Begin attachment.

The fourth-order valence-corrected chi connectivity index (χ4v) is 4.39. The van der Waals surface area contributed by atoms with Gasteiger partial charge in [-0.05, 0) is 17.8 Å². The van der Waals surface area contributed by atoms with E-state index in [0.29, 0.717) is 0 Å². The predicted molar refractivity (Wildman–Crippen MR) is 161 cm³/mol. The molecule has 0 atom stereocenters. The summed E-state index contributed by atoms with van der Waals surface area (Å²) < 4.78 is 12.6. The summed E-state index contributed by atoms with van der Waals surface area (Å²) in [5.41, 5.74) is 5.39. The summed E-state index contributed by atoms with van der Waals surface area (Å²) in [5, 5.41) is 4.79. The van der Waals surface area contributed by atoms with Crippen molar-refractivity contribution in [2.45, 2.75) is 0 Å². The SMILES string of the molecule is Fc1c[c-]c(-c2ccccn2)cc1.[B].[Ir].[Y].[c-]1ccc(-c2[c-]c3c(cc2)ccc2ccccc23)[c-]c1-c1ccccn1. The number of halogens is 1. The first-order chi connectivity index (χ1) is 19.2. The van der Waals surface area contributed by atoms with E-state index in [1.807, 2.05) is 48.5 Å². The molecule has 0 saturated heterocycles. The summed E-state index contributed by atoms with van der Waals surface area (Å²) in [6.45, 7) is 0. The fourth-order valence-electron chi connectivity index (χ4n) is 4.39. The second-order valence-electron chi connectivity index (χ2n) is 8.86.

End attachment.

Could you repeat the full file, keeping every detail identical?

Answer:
The fourth-order valence-corrected chi connectivity index (χ4v) is 4.39. The van der Waals surface area contributed by atoms with Gasteiger partial charge in [-0.05, 0) is 17.8 Å². The van der Waals surface area contributed by atoms with E-state index in [0.29, 0.717) is 0 Å². The predicted molar refractivity (Wildman–Crippen MR) is 161 cm³/mol. The molecule has 0 atom stereocenters. The summed E-state index contributed by atoms with van der Waals surface area (Å²) < 4.78 is 12.6. The summed E-state index contributed by atoms with van der Waals surface area (Å²) in [5.41, 5.74) is 5.39. The summed E-state index contributed by atoms with van der Waals surface area (Å²) in [5, 5.41) is 4.79. The van der Waals surface area contributed by atoms with Crippen molar-refractivity contribution in [2.45, 2.75) is 0 Å². The SMILES string of the molecule is Fc1c[c-]c(-c2ccccn2)cc1.[B].[Ir].[Y].[c-]1ccc(-c2[c-]c3c(cc2)ccc2ccccc23)[c-]c1-c1ccccn1. The number of halogens is 1. The first-order chi connectivity index (χ1) is 19.2. The van der Waals surface area contributed by atoms with E-state index in [1.807, 2.05) is 48.5 Å². The molecule has 0 saturated heterocycles. The summed E-state index contributed by atoms with van der Waals surface area (Å²) in [6.45, 7) is 0. The fourth-order valence-electron chi connectivity index (χ4n) is 4.39. The second-order valence-electron chi connectivity index (χ2n) is 8.86.